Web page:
CAMPAIGNS: Corporate Comms - Cloned pigs enthral City and medics

Client: PPL Therapeutics

PR Team: Hudson Sandler, with in-house support

Campaign: 'Knock-out' pigs

Timescale: 26 December 2001 - 6 January 2002

Budget: Undisclosed



The birth of PPL Therapeutics' five cloned 'knock-out' piglets was a big

enough story in its own right to guarantee front- page stories across

the world's media when news of the animals' arrival - on Christmas Day -

was released.



For the first time, pigs had been born without an active alpha 1,3 GT

gene (hence 'knock-out') - the factor that had previously ruled out the

transplanting of pig organs to humans. As there was no longer any reason

for the human immune system to reject transplanted organs from the

genetically modified pigs, a new world of medical possibilities had been

opened up.



But it then emerged that US firm Immerge BioTherapeutics had celebrated

the birth of five miniature knock-out swine three months earlier, but

were waiting for scientific peers to evaluate their findings before

making an announcement. The story gained legs.



A day later the Roslin Institute in Scotland chose to reveal that its

famous cloned sheep, Dolly, was suffering from arthritis, leading to

questions about whether Dolly had aged prematurely and if cloned animals

might be vulnerable to unsuspected illnesses.



Although PPL had helped produce Dolly, the company says it was not

informed of the impending announcement.



Suddenly the task facing Hudson Sandler - PPL's retained public

relations agency - became substantially more complex.



Client and agency were forced to defend the timing of their announcement

and address the issues surrounding Dolly's arthritis.



Objectives



Hudson Sandler was well aware that the announcement of five knock-out

piglets would lead to criticisms from some quarters that PPL's

scientists had been 'playing God'.



An objective therefore was to ensure the medical benefits of the

discovery were not obscured by the inevitable debates over animal rights

and ethics and that the science was not misunderstood.



To make the birth of the five knock-out piglets and awareness of the

likely medical benefits for humanity known globally. To inform the

scientific community. And crucially, to make existing and potential

investors aware of the commercial potential of the project - estimated

by Hudson Sandler to run to a possible £7.5bn.



Strategy and Plan



Scientists, the worldwide media and investors were informed of the birth

of the knock-out piglets via a press release.



The bulk of preparations for the announcement centred around making the

complicated science that made the piglets' birth so significant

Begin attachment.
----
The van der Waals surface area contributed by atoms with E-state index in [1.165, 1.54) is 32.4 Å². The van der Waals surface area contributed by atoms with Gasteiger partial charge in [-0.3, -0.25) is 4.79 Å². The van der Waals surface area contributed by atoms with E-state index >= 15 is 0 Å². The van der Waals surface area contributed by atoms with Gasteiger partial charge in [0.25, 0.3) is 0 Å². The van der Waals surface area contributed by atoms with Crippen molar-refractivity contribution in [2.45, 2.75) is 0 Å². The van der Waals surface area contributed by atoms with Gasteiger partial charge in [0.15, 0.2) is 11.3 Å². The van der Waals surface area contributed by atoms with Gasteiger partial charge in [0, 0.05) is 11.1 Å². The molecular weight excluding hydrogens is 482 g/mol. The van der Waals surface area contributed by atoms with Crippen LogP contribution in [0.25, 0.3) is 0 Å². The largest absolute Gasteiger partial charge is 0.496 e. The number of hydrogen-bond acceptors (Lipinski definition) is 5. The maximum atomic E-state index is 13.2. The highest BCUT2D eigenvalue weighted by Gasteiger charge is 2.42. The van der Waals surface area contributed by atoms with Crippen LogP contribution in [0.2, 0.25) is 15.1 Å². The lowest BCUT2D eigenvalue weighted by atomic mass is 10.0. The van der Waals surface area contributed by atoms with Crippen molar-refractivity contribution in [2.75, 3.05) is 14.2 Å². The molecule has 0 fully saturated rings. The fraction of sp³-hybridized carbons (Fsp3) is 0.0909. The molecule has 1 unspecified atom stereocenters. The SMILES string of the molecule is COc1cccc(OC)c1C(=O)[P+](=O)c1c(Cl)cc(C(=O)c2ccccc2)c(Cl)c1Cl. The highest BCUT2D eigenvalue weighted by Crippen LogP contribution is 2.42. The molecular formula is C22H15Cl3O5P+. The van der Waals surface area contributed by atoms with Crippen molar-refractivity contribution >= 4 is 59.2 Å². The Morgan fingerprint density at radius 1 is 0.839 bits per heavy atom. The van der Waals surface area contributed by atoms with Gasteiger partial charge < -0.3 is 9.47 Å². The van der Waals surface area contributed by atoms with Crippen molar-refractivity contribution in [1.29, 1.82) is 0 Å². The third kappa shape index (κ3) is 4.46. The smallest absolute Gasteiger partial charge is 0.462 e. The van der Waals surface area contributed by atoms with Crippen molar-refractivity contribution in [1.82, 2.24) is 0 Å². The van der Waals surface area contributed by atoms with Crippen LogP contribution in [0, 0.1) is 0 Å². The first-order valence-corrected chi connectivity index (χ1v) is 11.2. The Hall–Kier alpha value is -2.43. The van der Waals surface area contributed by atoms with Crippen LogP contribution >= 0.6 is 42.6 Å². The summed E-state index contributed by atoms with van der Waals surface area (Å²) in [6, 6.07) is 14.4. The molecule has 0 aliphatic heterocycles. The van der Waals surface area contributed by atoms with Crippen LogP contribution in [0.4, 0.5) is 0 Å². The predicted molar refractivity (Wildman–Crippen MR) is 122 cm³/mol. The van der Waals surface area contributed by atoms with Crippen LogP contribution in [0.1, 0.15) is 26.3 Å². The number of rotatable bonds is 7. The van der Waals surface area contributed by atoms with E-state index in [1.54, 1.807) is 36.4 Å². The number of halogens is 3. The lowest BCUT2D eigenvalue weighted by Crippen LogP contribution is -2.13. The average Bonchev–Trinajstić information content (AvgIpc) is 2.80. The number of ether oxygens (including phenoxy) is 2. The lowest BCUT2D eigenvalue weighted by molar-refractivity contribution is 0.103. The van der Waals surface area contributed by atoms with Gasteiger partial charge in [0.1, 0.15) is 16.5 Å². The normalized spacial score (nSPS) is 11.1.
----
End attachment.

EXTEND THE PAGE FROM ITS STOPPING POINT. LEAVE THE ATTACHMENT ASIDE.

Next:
simultaneously accessible to all audiences.



The specific scientific and investor relations ramifications of the

development were then explained to specific audiences in follow-up

calls.



Meanwhile extra staff were made available to act as a back-up to deal

with the huge volume of calls that descended on the first points of

contact named in the releases - Hudson Sandler staff.



PPL's scientists, executives and in-house PR team had been briefed to

ensure that a unified message was put out by all parties likely to

communicate with the media.



Key messages to be communicated included the potential life-saving

benefits of transplant organs from pigs, and emphasising that 80 per

cent of PPL's work was in the cellular therapy field, involving nothing

more painful or stressful to the animals than milking.



When Immerge queried the timing of PPL's announcement, it was made clear

that as a listed company, PPL was bound by London Stock Exchange rules

to make any announcement that would affect its share-price as soon as

possible, regardless of scientific convention.



Claims that Dolly the sheep's arthritis threw doubt on cloning were

rebuffed by pointing out that as a single animal, Dolly hardly

represented a significant scientific control group.



Measurement and Evaluation



According to Hudson Sandler, PPL was more concerned with qualitative

than quantative evaluation of the campaign.



While no specific evaluation process was used, PPL expected the story to

make a splash in newspapers across the world, and based upon the nature

of the story, took the dubious view that evaluation would be

unnecessary.



Most important of all was the effect the announcement would have on

investors and PPL's share-price.



Results



The celebrity piglets made the front-pages of newspapers throughout the

UK and much of the world.



Several publications, including The Sun, wrote leader columns pointing

out that the potential benefits of cloned piglets should not be

ignored.



Meanwhile, a debate raged about whether PPL had been right to release

details of the birth before scientific peers had been able to review its

findings.



The Financial Times pointed out: 'The company's spin doctors may have

raised hackles in the scientific community but they undoubtedly caught

the attention of financiers.'



PPL's share-price rose 50 per cent on news of the announcement.



However, fears surrounding the whole issue of cloning as a result of the

curiously timed message from the Roslin Institute on Dolly's arthritis

were harder to dispel.



Press coverage was mixed - although several broadsheets continued to

point out the potential benefits of knock-out biotechnology should not

be forgotten. The City was more nervous and the share-price fell back by

16 per cent amid investor concerns.



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